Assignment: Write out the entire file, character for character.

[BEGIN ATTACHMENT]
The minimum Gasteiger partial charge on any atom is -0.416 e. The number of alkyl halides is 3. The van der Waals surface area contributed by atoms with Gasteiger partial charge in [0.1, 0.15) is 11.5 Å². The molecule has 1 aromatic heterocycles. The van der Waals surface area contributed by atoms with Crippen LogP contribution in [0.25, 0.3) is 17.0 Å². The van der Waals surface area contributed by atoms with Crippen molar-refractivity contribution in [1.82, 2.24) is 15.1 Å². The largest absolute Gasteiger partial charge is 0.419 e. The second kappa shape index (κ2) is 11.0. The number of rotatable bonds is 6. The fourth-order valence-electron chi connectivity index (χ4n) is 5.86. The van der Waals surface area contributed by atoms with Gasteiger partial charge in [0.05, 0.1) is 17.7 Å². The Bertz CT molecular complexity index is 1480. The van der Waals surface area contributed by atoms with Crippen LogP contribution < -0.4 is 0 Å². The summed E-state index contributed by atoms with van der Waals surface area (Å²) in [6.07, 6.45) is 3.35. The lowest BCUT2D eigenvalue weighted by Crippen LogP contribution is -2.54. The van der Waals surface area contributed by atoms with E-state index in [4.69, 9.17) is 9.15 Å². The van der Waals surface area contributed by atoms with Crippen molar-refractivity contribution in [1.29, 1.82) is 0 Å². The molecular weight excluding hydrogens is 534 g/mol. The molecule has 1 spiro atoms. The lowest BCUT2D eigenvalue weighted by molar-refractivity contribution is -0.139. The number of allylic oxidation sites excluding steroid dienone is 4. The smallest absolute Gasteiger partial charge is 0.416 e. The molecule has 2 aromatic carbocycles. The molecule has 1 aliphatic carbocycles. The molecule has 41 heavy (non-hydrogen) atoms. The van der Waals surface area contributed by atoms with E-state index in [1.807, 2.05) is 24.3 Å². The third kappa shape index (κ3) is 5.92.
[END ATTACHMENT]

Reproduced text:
The minimum Gasteiger partial charge on any atom is -0.416 e. The number of alkyl halides is 3. The van der Waals surface area contributed by atoms with Gasteiger partial charge in [0.1, 0.15) is 11.5 Å². The molecule has 1 aromatic heterocycles. The van der Waals surface area contributed by atoms with Crippen LogP contribution in [0.25, 0.3) is 17.0 Å². The van der Waals surface area contributed by atoms with Crippen molar-refractivity contribution in [1.82, 2.24) is 15.1 Å². The largest absolute Gasteiger partial charge is 0.419 e. The second kappa shape index (κ2) is 11.0. The number of rotatable bonds is 6. The fourth-order valence-electron chi connectivity index (χ4n) is 5.86. The van der Waals surface area contributed by atoms with Gasteiger partial charge in [0.05, 0.1) is 17.7 Å². The Bertz CT molecular complexity index is 1480. The van der Waals surface area contributed by atoms with Crippen LogP contribution < -0.4 is 0 Å². The summed E-state index contributed by atoms with van der Waals surface area (Å²) in [6.07, 6.45) is 3.35. The lowest BCUT2D eigenvalue weighted by Crippen LogP contribution is -2.54. The van der Waals surface area contributed by atoms with E-state index in [4.69, 9.17) is 9.15 Å². The van der Waals surface area contributed by atoms with Crippen molar-refractivity contribution in [1.29, 1.82) is 0 Å². The molecular weight excluding hydrogens is 534 g/mol. The molecule has 1 spiro atoms. The lowest BCUT2D eigenvalue weighted by molar-refractivity contribution is -0.139. The number of allylic oxidation sites excluding steroid dienone is 4. The smallest absolute Gasteiger partial charge is 0.416 e. The molecule has 2 aromatic carbocycles. The molecule has 1 aliphatic carbocycles. The molecule has 41 heavy (non-hydrogen) atoms. The van der Waals surface area contributed by atoms with E-state index in [1.807, 2.05) is 24.3 Å². The third kappa shape index (κ3) is 5.92.